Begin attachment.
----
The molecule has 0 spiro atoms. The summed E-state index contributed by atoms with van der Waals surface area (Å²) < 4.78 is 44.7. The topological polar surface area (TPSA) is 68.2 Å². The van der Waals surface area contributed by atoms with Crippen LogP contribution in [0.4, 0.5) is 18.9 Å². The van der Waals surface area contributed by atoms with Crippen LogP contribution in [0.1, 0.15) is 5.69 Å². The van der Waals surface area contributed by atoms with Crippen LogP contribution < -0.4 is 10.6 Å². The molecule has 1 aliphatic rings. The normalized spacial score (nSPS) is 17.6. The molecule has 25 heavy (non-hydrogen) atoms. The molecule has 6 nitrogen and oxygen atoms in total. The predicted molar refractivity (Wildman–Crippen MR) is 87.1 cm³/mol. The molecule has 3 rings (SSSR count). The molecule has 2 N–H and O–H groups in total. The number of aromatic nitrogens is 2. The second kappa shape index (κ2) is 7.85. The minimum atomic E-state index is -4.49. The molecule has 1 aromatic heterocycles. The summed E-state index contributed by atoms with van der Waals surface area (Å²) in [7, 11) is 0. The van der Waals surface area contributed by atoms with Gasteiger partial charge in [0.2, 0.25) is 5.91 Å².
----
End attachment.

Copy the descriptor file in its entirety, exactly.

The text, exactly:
The molecule has 0 spiro atoms. The summed E-state index contributed by atoms with van der Waals surface area (Å²) < 4.78 is 44.7. The topological polar surface area (TPSA) is 68.2 Å². The van der Waals surface area contributed by atoms with Crippen LogP contribution in [0.4, 0.5) is 18.9 Å². The van der Waals surface area contributed by atoms with Crippen LogP contribution in [0.1, 0.15) is 5.69 Å². The van der Waals surface area contributed by atoms with Crippen LogP contribution < -0.4 is 10.6 Å². The molecule has 1 aliphatic rings. The normalized spacial score (nSPS) is 17.6. The molecule has 25 heavy (non-hydrogen) atoms. The molecule has 6 nitrogen and oxygen atoms in total. The predicted molar refractivity (Wildman–Crippen MR) is 87.1 cm³/mol. The molecule has 3 rings (SSSR count). The molecule has 2 N–H and O–H groups in total. The number of aromatic nitrogens is 2. The second kappa shape index (κ2) is 7.85. The minimum atomic E-state index is -4.49. The molecule has 1 aromatic heterocycles. The summed E-state index contributed by atoms with van der Waals surface area (Å²) in [7, 11) is 0. The van der Waals surface area contributed by atoms with Gasteiger partial charge in [0.2, 0.25) is 5.91 Å².